Joe Dante’s horror/monster movie, Piranha (1978) doesn’t seem an obvious place find a state of the nation text / subtext, but in its jaunty, quick-witted attempt to cash in on the Jaws phenomenon, it does just that.
Dante owns up to the fact that this film is sniffing around Spielberg’s territory in the opening credits, having the sassy skip tracer, (a missing person’s investigator in English), Maggie McKeown, playing a Jaws-based video game.
In his book Easy Riders, Raging Bulls, Peter Biskind explains how Hollywood never truly felt comfortable making downbeat European art house films like One Flew Over the Cuckoo’s Nest or hip counter-culture films like Easy Rider. In the book’s final chapter, Biskind explains how the studios fell in love with the unstoppable money machine that was a rubber shark. Spielberg’s film, through a well crafted screenplay and superior filmmaking, took a creature feature into the big league and changed American cinema forever. For better or worse.
A credible enemy?
And yet, however much it tried to emulate its bigger, more powerful and rather straight-laced big brother, Piranha never quite breaks out of its B-movie mould. However fanciful it was to have a great white shark in the cold waters off the east coast of America, perhaps genetically refined, intelligent Piranha fish from the Amazon was just a bit too wild to be truly credible.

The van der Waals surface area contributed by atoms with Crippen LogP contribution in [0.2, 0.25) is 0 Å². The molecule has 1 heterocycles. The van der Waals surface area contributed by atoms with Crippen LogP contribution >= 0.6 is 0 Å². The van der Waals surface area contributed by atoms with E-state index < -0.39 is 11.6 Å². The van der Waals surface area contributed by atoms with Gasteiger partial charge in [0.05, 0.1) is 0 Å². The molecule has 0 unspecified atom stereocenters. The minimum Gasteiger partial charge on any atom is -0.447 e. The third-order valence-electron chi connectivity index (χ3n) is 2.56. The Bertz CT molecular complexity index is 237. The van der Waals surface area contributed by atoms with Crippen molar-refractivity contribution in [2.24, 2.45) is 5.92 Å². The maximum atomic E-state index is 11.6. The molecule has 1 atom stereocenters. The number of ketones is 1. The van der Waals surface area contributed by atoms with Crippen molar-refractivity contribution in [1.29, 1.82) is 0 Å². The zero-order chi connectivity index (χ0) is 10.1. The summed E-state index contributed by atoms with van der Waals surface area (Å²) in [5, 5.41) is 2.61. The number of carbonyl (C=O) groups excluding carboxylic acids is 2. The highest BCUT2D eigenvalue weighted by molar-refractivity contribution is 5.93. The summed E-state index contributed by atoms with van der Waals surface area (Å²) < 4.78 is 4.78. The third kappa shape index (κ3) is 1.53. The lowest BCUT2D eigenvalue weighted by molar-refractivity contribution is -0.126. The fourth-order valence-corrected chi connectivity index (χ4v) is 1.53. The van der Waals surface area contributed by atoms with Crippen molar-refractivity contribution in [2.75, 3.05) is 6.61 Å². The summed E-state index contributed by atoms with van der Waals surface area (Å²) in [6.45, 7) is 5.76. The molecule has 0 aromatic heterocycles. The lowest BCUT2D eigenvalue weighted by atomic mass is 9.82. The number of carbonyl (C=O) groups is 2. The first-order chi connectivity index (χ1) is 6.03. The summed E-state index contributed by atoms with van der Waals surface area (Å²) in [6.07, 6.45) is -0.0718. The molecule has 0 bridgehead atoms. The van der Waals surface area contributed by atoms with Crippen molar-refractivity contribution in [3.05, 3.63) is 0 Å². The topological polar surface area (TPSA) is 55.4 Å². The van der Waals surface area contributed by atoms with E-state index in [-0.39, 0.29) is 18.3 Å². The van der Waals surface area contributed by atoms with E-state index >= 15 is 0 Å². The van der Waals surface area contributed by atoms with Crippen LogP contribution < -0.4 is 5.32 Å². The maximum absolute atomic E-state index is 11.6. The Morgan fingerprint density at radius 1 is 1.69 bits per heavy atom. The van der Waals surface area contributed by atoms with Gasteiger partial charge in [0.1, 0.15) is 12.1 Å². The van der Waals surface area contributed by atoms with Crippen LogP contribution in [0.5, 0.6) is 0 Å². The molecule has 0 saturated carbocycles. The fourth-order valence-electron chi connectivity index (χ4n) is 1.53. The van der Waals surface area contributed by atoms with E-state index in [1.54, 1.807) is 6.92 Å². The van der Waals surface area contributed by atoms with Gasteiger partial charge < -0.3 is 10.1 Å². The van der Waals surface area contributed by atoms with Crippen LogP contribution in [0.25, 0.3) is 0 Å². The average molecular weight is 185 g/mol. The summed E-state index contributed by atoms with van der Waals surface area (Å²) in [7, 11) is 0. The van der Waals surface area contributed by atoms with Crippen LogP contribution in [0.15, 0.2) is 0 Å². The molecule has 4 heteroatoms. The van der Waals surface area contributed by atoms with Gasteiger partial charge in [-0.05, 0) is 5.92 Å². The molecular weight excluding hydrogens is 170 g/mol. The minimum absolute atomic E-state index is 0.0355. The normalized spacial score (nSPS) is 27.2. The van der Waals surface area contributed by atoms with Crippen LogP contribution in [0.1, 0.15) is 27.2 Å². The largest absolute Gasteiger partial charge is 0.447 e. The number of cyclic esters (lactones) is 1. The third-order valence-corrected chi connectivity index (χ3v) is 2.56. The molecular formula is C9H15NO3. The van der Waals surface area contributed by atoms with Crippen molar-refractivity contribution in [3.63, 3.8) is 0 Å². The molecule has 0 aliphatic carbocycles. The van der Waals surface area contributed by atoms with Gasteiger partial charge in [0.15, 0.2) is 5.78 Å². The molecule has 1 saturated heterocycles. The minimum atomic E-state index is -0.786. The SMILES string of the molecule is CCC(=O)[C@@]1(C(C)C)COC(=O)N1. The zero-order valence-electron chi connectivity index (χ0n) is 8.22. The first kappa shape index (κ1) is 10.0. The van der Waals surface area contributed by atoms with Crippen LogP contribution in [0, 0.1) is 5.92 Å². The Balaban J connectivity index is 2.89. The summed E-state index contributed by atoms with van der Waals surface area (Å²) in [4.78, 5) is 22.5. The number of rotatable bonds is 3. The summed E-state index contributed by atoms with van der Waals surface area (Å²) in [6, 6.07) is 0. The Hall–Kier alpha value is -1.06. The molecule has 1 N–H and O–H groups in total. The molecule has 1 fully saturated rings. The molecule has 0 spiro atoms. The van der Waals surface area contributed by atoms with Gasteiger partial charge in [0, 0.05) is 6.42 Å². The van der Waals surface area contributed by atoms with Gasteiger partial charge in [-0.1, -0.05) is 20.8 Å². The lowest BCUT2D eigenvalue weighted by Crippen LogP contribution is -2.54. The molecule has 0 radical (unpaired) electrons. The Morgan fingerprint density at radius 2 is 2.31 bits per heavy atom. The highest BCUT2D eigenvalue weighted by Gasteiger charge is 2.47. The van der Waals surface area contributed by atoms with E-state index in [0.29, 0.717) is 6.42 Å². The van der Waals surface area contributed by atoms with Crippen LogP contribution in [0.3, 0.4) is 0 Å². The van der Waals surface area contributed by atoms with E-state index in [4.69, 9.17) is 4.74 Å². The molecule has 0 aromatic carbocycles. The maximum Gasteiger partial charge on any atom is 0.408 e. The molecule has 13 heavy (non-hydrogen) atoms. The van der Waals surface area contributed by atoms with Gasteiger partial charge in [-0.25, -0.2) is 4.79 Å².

B-movies are where American stars and directors used to cut their teeth (so to speak). Jack Nicholson started in Roger Corman films, for example. And after Piranha, Joe Dante would go on to have commercial success with Gremlins. James Cameron was actually fired from Piranha 2, and we all know what happened to him.
What makes this low budget film fun to watch is the sparky script by John Sayles, with its tongue half in its cheek and its swipe at the US military industrial complex. With well-rounded women characters being not just teenage lust objects or lambs to the slaughter, Piranha is unusual for the era and genre. It also mirrors the emerging ecology movement concerns with a straight forward ‘don’t mess with nature’ message.
If you like to find subtexts in horror and believe that Night of Living Dead is a commentary on race relations, or Day of the Dead is a Marxist tract on consumers becoming zombies, than perhaps you could believe that the brutality of The Texas Chainsaw Massacre could have been a response or a reflection of the appalling images piped into homes across the USA during the Vietnam war.
It’s not too big a leap of faith to say that Piranha’s subtext could be how the military, when there are no wars to fight, continue to be a destructive, demented shoal of death hell bent on destruction, just waiting for some twit to let them out of their tank…
…or it just could be a fun B-movie about fish with sharp teeth.
By David Chaudoir (@TheChaudoir)
Want to join one of the fastest-growing horror communities in the UK for FREE? Now you can. Click here to become a member of The London Horror Society